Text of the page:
KAMPALA (Reuters) – The lieutenant general son of Uganda’s president said on Tuesday he had retired from the military, in a move widely seen as preparing the ground for a potential run for the presidency in 2026.
Critics of President Yoweri Museveni say Muhoozi Kainerugaba who has been in the military for more than 20 years, was rushed through the ranks by his father. Many Ugandans believe Kainerugaba is being groomed to succeed Museveni.
“After 28 years of service in my glorious military, the greatest military in the world, I am happy to announce my retirement,” Kainerugaba said on Twitter on Tuesday, without giving reasons for his retirement.
Museveni,77, who has ruled the east African country since 1986, has repeatedly denied accusations he wanted to hand over power to his son, although Kainerugaba’s supporters say he has a right to seek the country’s presidency like any other citizen.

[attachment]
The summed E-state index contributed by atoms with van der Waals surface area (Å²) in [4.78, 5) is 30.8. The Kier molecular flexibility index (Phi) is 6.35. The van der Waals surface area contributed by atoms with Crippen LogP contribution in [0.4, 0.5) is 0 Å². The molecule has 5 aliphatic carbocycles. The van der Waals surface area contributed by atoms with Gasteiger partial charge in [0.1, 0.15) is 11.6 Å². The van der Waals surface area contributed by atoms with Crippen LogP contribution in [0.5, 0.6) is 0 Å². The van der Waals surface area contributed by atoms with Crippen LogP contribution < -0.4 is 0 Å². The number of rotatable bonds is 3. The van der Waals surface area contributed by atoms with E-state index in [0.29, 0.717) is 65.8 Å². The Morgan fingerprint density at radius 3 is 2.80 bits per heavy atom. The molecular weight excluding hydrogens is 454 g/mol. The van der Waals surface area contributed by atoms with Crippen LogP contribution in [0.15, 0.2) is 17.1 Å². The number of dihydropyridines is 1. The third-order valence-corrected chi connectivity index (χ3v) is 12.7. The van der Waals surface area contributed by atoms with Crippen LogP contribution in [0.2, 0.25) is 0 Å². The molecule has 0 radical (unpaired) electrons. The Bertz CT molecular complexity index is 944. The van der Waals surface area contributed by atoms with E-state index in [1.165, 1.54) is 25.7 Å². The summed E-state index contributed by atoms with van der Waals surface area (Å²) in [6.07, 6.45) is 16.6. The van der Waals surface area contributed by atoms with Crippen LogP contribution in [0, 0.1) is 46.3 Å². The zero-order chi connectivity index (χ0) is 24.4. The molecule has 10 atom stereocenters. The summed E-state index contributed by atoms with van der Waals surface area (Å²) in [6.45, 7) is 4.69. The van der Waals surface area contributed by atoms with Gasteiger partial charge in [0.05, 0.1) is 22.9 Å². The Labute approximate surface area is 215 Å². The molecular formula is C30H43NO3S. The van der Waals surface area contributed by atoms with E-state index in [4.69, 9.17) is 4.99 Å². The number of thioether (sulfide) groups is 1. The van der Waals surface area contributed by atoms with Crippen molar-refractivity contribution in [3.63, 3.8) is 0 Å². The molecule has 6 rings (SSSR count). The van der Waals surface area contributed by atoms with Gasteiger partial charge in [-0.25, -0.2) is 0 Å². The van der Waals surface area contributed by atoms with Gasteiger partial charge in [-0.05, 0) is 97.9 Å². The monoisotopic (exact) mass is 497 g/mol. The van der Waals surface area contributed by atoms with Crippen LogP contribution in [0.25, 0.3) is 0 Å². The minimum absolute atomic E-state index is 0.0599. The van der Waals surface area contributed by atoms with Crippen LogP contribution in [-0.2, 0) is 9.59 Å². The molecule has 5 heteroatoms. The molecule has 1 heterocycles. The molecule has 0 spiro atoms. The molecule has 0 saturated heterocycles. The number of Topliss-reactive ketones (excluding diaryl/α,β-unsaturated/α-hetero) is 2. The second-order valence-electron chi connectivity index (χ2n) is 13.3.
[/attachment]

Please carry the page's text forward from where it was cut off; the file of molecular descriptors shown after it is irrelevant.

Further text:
Kainerugaba, a prolific Twitter user who expressed his support https://twitter.com/mkainerugaba/status/1498094460580016128 for Russia after its invasion of Ukraine, this year helped mend Uganda’s strained relations with neighbouring Rwanda after travelling to Kigali and meeting President Paul Kagame.
Supporters of Kainerugaba, 47, have been pressing a campaign on social media and elsewhere for him to stand in 2026, although he has not publicly declared any intention to run for office. Ugandan law forbids soldiers from participating in politics.
Human rights groups, Ugandan opposition and government critics have long accused his father of using the military to keep himself in power through intimidating and jailing his opponents.
Museveni was re-elected in January last year, beating pop star-turned-politician Bobi Wine. Wine rejected the result, alleging widespread irregularities.
(Reporting by Elias Biryabarema; Editing by George Obulutsa and Alex Richardson)